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Kerr defends himself against criticism over Dubs' slow start

NBC Sports
Steve Kerr coaching Warriors

Steve Kerr had perhaps the longest honeymoon in NBA coaching history, winning The Finals in Year 1 and making a home there for five consecutive years. So good were the Warriors the occasional smattering of dissent was irrational.

Kerr caught a break last season because injuries and departures left the roster emaciated. That team was built to do a lot of losing while learning.

Now, though, the honeymoon is over and there are no breaks. The Warriors are 10-9, a record generally reflecting their exasperating inconsistency and has an expanding faction of Dub Nation grumbling into their masks.

Fully aware of the noise, Kerr came to his defense 90 minutes before tipoff against the Pistons on Saturday night.

“All that stuff doesn't matter,” he said. “The only thing that matters is I know our team better than anybody on earth and I know what we need to do to win. That's why I’m the coach. That's why was hired in the first place.”

There is no question CEO Joe Lacob is dissatisfied with the first five weeks of the season, but there also is no indication he is displeased with Kerr, who has nine assistants. With one year remaining on his original five-year contract, Kerr in July 2018 signed what he told NBC Sports Bay Area was “multi-year extension.”

Kerr did not specify length then and has not since. The agreement is believed to run through 2021-22.

This season is crucial insofar as the roster is considerably stronger than it was last season and, therefore considered capable of reaching the playoffs and having success at that level.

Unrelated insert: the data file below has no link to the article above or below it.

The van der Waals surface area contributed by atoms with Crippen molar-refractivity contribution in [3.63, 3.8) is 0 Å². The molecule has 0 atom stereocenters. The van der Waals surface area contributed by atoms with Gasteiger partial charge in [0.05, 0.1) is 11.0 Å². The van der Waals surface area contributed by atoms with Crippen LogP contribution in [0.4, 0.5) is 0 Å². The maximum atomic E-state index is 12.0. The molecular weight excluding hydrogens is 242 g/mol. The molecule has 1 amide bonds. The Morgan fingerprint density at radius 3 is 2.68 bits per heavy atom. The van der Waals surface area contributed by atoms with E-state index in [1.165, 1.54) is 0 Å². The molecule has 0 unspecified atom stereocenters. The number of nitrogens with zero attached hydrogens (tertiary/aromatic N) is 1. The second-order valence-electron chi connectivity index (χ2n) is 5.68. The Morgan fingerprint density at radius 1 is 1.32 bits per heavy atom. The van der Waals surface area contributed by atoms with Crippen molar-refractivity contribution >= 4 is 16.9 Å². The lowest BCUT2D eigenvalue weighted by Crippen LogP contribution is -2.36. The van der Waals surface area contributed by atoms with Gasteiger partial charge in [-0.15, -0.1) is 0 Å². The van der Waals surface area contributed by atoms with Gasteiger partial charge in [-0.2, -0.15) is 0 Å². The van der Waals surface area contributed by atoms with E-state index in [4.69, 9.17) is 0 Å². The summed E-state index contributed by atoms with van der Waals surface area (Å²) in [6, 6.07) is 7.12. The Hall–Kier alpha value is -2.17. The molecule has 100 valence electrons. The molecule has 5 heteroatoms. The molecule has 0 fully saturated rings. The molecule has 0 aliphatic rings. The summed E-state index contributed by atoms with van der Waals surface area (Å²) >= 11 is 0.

There is thus far no indication of this despite Stephen Curry being healthy on productive, Draymond Green making an impact after missing a few early games and Andrew Wiggins playing well enough to change perceptions.

While Kerr has made it clear he is focused mostly on building a better defense, most of the moaning is related to offense and playing rotations. With three new starters, one of which is rookie center James Wiseman, it’s expected that the Warriors will have ugly moments.

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They are, and Kerr has borne the brunt of it.

“This is the job,” he said. “I'm well aware of that by now. 

“But it goes both ways, and you always have to remind yourself of that. If you win 10 in a row, you're the greatest team ever, or you’re John Wooden as a coach. You lose a few in a row and you're going to get fired.”

Don’t count on that happening any time soon.

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